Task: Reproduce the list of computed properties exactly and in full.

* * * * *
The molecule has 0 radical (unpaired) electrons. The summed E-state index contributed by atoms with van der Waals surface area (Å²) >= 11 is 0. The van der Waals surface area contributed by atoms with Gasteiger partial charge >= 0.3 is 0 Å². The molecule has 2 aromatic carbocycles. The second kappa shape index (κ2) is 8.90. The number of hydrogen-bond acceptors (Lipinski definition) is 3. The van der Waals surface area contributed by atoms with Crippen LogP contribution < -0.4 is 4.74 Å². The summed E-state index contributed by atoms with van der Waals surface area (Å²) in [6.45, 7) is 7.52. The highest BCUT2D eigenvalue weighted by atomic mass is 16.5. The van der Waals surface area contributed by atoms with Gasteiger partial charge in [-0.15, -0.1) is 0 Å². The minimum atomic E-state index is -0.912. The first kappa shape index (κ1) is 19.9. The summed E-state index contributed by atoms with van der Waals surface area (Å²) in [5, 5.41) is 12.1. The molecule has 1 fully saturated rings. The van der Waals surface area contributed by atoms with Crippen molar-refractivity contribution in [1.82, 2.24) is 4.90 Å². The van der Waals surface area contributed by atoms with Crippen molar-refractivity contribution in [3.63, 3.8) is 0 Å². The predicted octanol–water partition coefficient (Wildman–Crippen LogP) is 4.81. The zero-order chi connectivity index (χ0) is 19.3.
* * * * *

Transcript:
The molecule has 0 radical (unpaired) electrons. The summed E-state index contributed by atoms with van der Waals surface area (Å²) >= 11 is 0. The van der Waals surface area contributed by atoms with Gasteiger partial charge >= 0.3 is 0 Å². The molecule has 2 aromatic carbocycles. The second kappa shape index (κ2) is 8.90. The number of hydrogen-bond acceptors (Lipinski definition) is 3. The van der Waals surface area contributed by atoms with Crippen LogP contribution < -0.4 is 4.74 Å². The summed E-state index contributed by atoms with van der Waals surface area (Å²) in [6.45, 7) is 7.52. The highest BCUT2D eigenvalue weighted by atomic mass is 16.5. The van der Waals surface area contributed by atoms with Gasteiger partial charge in [-0.15, -0.1) is 0 Å². The minimum atomic E-state index is -0.912. The first kappa shape index (κ1) is 19.9. The summed E-state index contributed by atoms with van der Waals surface area (Å²) in [5, 5.41) is 12.1. The molecule has 1 fully saturated rings. The van der Waals surface area contributed by atoms with Crippen molar-refractivity contribution in [1.82, 2.24) is 4.90 Å². The van der Waals surface area contributed by atoms with Crippen molar-refractivity contribution in [3.63, 3.8) is 0 Å². The predicted octanol–water partition coefficient (Wildman–Crippen LogP) is 4.81. The zero-order chi connectivity index (χ0) is 19.3.